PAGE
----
Ell Persons was a 50 year old woodchopper who were accused of the rape and killing of a 16-year-old white girl Antoinette Rappel in Memphis Tennessee.
Death of Rappel and Arrest of Persons
Rappel was a student at Treadwell School in Memphis. On the Morning of April 30, 1917 Rappel left school and did not return. On may 2, 1917 Rappel mother grew more concerned that her daughter did not return home, so she talk to her neighbors about her concern when one neighbor reminded Rappel mother, that Rappel always talked about wanting to join the war. Putting Rappel mother mind at ease she believed her daughter joined the war. Days later a other woodchopper was in the woods and found a decapitated body, he quickly got Sheriff Mike Tate. At the scene near the decapitated was a white coat, a white handkerchief, and axe dents in the ground. Persons lived an half of mile from the crime scene. The body was later identified as 16 year old Antoinette Rappel. she had been raped, beaten, and decapitated. After the arrest of several black men Tate brought in Persons. After being subjected to 24 hours of brutal treatment, the deputies said Persons confessed to the murder. Eager to prove Person’s guilt by using a theory developed by Alophonse Bertillon, a French police officer and biometrics researcher of that time. Tate believed that a photograph of Rappel pupils will show the last image she seen before she died. Despite being told by a eye specialist that this technique would be impossible, Tate exhumed the body of Rappel. Tate and his deputies claimed that they seen Persons in Rappel pupils, so he must be guilty of charged. Sheriff Tate was also told by an deaf mute man that he witness Persons committing the murder.
Lynching of Ell Persons
Person’s was to stand trial on May 25, 1917, but on May 21 an white lynch mob captured Person’s. The white mob found Person guilty in sham trial and Person’s was to be put to death the next day on May 22 at 9:00 a.m.
The morning of May 22, 1917 hundreds of men, women and children had gathered, and by 9.00 a.m. the road was packed with automobiles. One teacher at an all boys school told reporters that “50 boys were absent”. Parents excused their kids from school, some schools closed early allowing the kids to attend the lynching. Spectators brought soft drinks, sandwiches, and chewing gum. Two trucks of drinks sold out swiftly, and sales of sandwiches and chew gum were high. Women and men wore their best clothing. A total of about 5,000 whites attended the event. It was said the day of the lynching was like a Holiday and others said it had a carnival like atmosphere.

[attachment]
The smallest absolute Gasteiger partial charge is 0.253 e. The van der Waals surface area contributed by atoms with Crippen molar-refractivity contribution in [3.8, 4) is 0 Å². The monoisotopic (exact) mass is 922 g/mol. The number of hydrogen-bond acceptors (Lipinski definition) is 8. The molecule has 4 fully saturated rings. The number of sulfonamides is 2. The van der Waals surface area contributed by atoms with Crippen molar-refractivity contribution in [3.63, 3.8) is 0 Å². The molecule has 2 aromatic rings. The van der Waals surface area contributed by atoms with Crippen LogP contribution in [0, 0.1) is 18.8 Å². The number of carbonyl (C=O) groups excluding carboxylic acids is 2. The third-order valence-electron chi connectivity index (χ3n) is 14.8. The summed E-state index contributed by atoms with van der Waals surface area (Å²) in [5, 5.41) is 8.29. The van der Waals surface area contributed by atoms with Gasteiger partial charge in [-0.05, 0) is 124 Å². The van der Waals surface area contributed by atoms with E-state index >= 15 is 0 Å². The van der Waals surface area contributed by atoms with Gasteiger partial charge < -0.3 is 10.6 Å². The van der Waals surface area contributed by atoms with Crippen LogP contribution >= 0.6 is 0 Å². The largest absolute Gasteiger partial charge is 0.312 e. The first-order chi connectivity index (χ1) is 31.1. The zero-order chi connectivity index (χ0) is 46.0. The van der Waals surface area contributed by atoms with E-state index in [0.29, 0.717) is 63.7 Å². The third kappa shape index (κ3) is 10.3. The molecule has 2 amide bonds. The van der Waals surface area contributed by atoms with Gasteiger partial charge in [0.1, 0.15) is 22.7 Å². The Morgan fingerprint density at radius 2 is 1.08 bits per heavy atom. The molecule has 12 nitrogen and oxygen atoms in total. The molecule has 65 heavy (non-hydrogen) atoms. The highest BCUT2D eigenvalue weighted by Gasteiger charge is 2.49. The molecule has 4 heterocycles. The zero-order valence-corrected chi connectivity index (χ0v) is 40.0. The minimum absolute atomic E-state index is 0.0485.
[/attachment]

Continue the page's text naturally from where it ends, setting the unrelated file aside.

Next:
Rappel’s mother arrived a little after 9 a.m. and she gave a speech to the crowd before Person was lynched saying:
“I want to thank my friends who have worked hard on my behave… Let the Negro suffer as my little girl Suffered, only 10 times worse.” Sentiments which was echoed by the crowd.
Persons was chained down , and had a large quantity of gasoline poured over him. The leader of the group ask Rappel’s mother if she wanted to light it; she declined , but said:
“I wish Persons to suffer the tortures he dealt my child”. Person was then set alight.
Persons was recorded as calm and casual, and said nothing except a faint pig squeal when set alight. The crowed men, women, and children cheered while Persons was burning.
Persons’ body was decapitated and dismembered, and his remains was scattered and displayed across the town. Person’s head was thrown from a car at a group of African Americans. The parts of Person’s that did not burn was taken as souvenirs, and photographs taken with Persons head was sold on postcards months after the lynching.
After the lynching Newspapers reported that it was the first time a lynch party had operated in broad daylight and without mask, and others described the lynching as “orderly. There was no drunkenness, no shooting and no yelling.”
James Weldon Johnson field secretary of NAACP, investigated the case shortly after the lynching, and said there was no evidence Persons was guilty of the crime. Standing on the spot where Person died, he reflected:
“I tried to balance the sufferings of the miserable victim against the moral degradation of Memphis, and the truth flashed over me that in large measure the race question involves the saving of black America’s body and white America’s soul.”
Ell Persons lynching played a part in the founding of the Memphis chapter of the NAACP, one of the first in the South, by Robert R. Church Jr., Bert M. Roddy, and other black businessmen.
The Lynching of Ell Person was described as the worst in history.